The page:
Wednesday, July 20, 2011

Ursine Visitation

I suppose it was bound to happen sooner or later, and today we had our first rummaging bear encounter. For the past two years, we've seen bears in the area and even on our property; but they were always content to munch on the berries and stay away from the human areas and noises. However, our new neighbor's grill left on the trail at the end of the driveway proved to be more a temptation than our running generator was a deterrent.

No one was hurt, and the bear skedaddled when discovered; so hopefully this won't be the beginning of a bad trend, and the bear hasn't learned that people means food. I suspect he was one of the cubs that we saw with their mom during one of the previous autumns, so maybe he was just investigating now that he's out on his own. He didn't really get too much food, just some glue and vinegar, but he did find some candy... and, of course, the grill smelled really good. Fingers crossed that we don't have more issues.

This is why it's essential to be near-immaculate with your food and refuse out here in the middle of the wild. If your grill is out unattended, it has to be thoroughly cleaned after every use. You can't rely on just charring and brushing off the grates each time you cook because the smell is still there attracting critters. Securing your grills, coolers and garbage cans and cleaning up utensils and spills to eliminate yummy smells is the only way to keep bears and other critters from learning that your homestead (or your neighbors!!) is a source of easy food. Once they figure out that you mean food, both you and they are in danger of some very unfortunate encounters that could have been easily avoided.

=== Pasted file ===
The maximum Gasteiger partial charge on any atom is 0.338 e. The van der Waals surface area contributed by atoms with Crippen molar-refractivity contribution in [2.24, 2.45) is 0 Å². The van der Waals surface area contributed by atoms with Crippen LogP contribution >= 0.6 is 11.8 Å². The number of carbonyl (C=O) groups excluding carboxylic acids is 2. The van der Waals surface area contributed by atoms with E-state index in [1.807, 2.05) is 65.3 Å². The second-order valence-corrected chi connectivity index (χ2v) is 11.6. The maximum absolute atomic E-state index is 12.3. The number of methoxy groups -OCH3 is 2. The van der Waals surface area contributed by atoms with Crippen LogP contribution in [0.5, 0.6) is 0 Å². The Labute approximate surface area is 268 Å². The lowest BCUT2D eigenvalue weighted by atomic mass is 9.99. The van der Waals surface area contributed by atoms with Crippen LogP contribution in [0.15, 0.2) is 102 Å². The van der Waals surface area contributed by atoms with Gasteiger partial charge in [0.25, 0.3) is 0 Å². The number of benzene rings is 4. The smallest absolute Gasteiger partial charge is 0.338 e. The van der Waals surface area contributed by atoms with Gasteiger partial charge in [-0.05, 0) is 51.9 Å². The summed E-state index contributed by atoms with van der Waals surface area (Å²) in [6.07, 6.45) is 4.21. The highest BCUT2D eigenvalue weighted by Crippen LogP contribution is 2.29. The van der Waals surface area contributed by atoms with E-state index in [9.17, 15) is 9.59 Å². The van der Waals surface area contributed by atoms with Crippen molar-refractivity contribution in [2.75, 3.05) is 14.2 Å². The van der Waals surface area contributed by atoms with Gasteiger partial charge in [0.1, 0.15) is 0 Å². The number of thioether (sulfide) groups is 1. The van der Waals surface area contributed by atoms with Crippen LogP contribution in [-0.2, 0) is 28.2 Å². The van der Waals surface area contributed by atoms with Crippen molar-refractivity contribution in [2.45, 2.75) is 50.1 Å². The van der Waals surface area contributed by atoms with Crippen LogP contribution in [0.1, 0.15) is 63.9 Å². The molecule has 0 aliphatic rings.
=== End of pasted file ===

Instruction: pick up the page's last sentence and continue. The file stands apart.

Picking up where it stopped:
If an animal is already hanging about because of careless trash handling and food storage/prep while you're clearing and building, just imagine how much more of a problem they're going to be when you have a compost pile, garden and livestock! Don't create a problem. Don't leave it out. Don't leave it stinky.

Think food in your kitchen is secure? Think again, bears are extremely agile!

Think food in your vehicle is secure? Think again, bears are extremely smart and very persistent!

Think your dog or enclosure will keep your livestock secure? Think again, a hungry bear often ignores barking dogs and fences! Mmm mmm -- chicken, it's what's for dinner.

A shining example why letting pasture animals keep their horns might be a good idea in bear country.

Love barbecue and smoked meats? So does Mr. Bear!

Monday, July 11, 2011

Whole lot of nothing

Not much happening here on the building front. Motivation is a bit flagging.The weather has been horrible. Alternating between heavy rains and hot humidity. We've got the majority of the drywall hung, but the damp is keeping the mud/plaster from drying. Neither of us feel comfortable running power tools off the generator in an ungrounded system during thunderstorms, so that makes progress a little problematic as well.

Hanging the drywall downstairs is going much faster and easier than the drywall in the loft. I starting patching and mudding the loft already and helping G-man with the downstairs because the 12' panels are too heavy and unruly to hang alone. Hopefully the tongue-n-groove flooring will go even faster, at least the 6" x 12' planks will be easier for one person to handle than the drywall panels. Still hoping to have the walls and floors done by the end of July so we can move in on our 2 year Alaskan Anniversary (also my birthday). A lot depends on whether the mud, paint and polyurethane dries though. **fingers crossed**

All the recent thunderstorms are also sparking lightning-strike wildfires throughout the region. Luckily, none are in our immediate area yet; but we've been keeping a close eye on the fire maps and watching for smoke after each storm. Doing a bit of clearing and trail maintenance here and there just to be on the safe side.